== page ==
Phonics teaching at St Joseph’s R.C Primary School
At St Joseph’s Roman Catholic Primary School we believe that the teaching of phonics underpins and is vital in order for children to become competent readers and writers. We aim to provide high quality and systematic synthetic phonic teaching using Pearson’s Phonics Bug scheme of work. Synthetic phonics introduces phonemes individually in a structured and sequenced way, teaching children the relationship between phonemes (sounds) and graphemes (letters). We teach phonics discreetly and daily at a brisk pace.
In Nursery and throughout the school the children focus on speaking and listening skills and then move onto recognising individual sounds in the spoken word and the correct pronunciation of the sounds; which is key for successful phonics progression.
The children move onto corresponding the sound to the letter/s, this is called GPC-short for Grapheme Phoneme Correspondence. Knowing a GPC means being able to match a sound to the correct letters. Then orally blending the sounds to make a word e.g s-u-n.
Once the children are skilled at orally blending sounds the children will develop their oral segmenting skills; this is the process of hearing a whole word and then splitting it up into the sounds (phonemes) that make it. Children need to develop this skill before they will be able to segment words to spell them.
The children will then begin blending, this involves looking at a written word, looking at each letter/s (grapheme) and using knowledge of letters and sounds to work out which sound each letter represents and then merging these sounds together to make a word. This is the basis of reading.
The children will then begin segmenting, this involves hearing a word, splitting it up into the sounds that make it, using knowledge of GPCs to work out which graphemes represent those phonemes and then writing those graphemes down in the right order. This is the basis of spelling.
Throughout Phonics sessions at St Joseph’s the children will revisit and review the skills, sounds and letters that they have encountered using the Phonics bug program. Here are a few quotes from the children about Phonics Bug:
Children moving into Reception quickly develop their phonic knowledge and begin to read and write words, by blending the sounds together for reading and then segmenting them for writing.
Phase 1-4 focuses on speaking and listening, sounds, and correlation between sounds and letter/s (GPCs) blending and segmenting. By the end of the Reception year children are expected to be at least secure in Phase 3 and by the end of year one to be secure in Phase 5.
In Phase 5 (Year 1) we introduce the idea that some graphemes can be pronounced in more than one way. E.g the ‘ch’ can be pronounced in each of these ways ‘check’, ‘chef’ and ‘school’. The latter stages of Phase 5 are about learning that some sounds have more than one spelling.
Guided reading sessions start in the Spring term using Bug club e-books. This is continued into Year 2 where Phase 5 is revisited and Phase 6 is introduced. All phases are revisited and consolidated where necessary.
In Year 2 the children focus on Phase 6; Subject knowledge. Phase 6 reinforces much of the learning from Phase 5 and begins to explore spelling rules and conventions e.g adding-ing and -ed, prefixes and suffixes etc.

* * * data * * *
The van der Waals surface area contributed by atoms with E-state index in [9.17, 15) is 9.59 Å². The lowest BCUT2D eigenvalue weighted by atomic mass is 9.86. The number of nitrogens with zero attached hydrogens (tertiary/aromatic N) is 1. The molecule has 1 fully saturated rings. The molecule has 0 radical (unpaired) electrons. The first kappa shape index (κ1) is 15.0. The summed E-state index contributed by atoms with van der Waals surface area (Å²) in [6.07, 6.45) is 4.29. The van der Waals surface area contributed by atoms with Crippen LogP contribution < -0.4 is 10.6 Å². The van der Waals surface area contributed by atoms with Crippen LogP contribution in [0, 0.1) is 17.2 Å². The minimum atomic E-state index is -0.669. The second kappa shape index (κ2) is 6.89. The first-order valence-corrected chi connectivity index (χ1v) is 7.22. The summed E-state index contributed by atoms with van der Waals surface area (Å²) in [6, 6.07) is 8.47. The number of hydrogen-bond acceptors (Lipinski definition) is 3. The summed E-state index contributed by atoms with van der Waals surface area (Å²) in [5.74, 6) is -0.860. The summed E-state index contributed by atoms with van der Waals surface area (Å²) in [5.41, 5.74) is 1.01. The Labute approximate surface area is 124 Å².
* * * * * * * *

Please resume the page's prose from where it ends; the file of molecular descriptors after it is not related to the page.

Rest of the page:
Phonics bug is used throughout the school alongside the Bug club resource. The Bug club has a range of readers which are linked to the Phonic phases and are phonetically based but also includes a small number of context words, to help children read a wider range of stories and fact books. These bug club books are used during Guided reading sessions and are linked to the appropriate phase. Bug club games and activities are carried out in small groups using the laptops during Phonics lessons for consolidation.
Every child’s progress is tracked and monitored to ensure learning is focussed and correctly matched to their needs. This is carried out every six weeks using ‘Prepare and Assess’ on Phonics Bug.
Children in Year one will undertake the Phonics screening check towards the end of the academic year. This assessment is used to confirm whether individual children have learnt phonic decoding to an appropriate standard. It will identify the children who need extra help and if necessary they can retake the check in Year 2.
Parents are encouraged to support reading at home and children are expected to read daily. All children at St Joseph’s have their own personal account with a username and password recorded on a bookmark. Children can access the Bug club e books which have been allocated by their class teacher ensuring that the book is at the appropriate level for the child. Once children log on to www.activelearnprimary.co.uk they will see a series of tabs at the top of the page. The tab labelled ‘my stuff’ with a red circle and a number in it, is where they will find all the books that have been allocated to them. Under each book is a golden coin with a number in it. The coin represents how many points they can earn for reading that particular book. The points can be spent buying things from ‘my rewards’. The tab ‘my library’ will store all completed books so at any point children can go back to books they have already read.
This is a fun, interactive way of consolidating reading skills learnt at school and collecting rewards to play games in ‘Pupil world’. Further information on Phonics Bug can be found on this website under Curriculum, then Phonics Bug.